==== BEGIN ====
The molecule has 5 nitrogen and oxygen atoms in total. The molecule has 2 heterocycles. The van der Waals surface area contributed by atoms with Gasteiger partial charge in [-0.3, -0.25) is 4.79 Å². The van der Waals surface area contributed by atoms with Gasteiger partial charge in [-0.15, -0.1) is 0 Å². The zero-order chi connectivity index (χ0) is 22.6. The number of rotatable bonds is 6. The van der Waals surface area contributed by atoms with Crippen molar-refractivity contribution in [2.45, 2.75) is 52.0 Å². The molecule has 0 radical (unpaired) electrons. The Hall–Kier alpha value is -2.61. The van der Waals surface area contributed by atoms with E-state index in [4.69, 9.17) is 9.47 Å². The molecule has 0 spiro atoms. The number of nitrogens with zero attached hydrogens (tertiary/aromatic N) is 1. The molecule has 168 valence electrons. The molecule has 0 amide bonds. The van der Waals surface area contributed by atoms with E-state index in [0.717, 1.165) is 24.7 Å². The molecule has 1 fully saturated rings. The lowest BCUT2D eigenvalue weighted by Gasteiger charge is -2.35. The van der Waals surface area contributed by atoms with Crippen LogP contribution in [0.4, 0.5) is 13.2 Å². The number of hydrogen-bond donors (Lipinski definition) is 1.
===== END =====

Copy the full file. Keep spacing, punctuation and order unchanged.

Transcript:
The molecule has 5 nitrogen and oxygen atoms in total. The molecule has 2 heterocycles. The van der Waals surface area contributed by atoms with Gasteiger partial charge in [-0.3, -0.25) is 4.79 Å². The van der Waals surface area contributed by atoms with Gasteiger partial charge in [-0.15, -0.1) is 0 Å². The zero-order chi connectivity index (χ0) is 22.6. The number of rotatable bonds is 6. The van der Waals surface area contributed by atoms with Crippen molar-refractivity contribution in [2.45, 2.75) is 52.0 Å². The molecule has 0 radical (unpaired) electrons. The Hall–Kier alpha value is -2.61. The van der Waals surface area contributed by atoms with E-state index in [4.69, 9.17) is 9.47 Å². The molecule has 0 spiro atoms. The number of nitrogens with zero attached hydrogens (tertiary/aromatic N) is 1. The molecule has 168 valence electrons. The molecule has 0 amide bonds. The van der Waals surface area contributed by atoms with E-state index in [0.717, 1.165) is 24.7 Å². The molecule has 1 fully saturated rings. The lowest BCUT2D eigenvalue weighted by Gasteiger charge is -2.35. The van der Waals surface area contributed by atoms with Crippen LogP contribution in [0.4, 0.5) is 13.2 Å². The number of hydrogen-bond donors (Lipinski definition) is 1.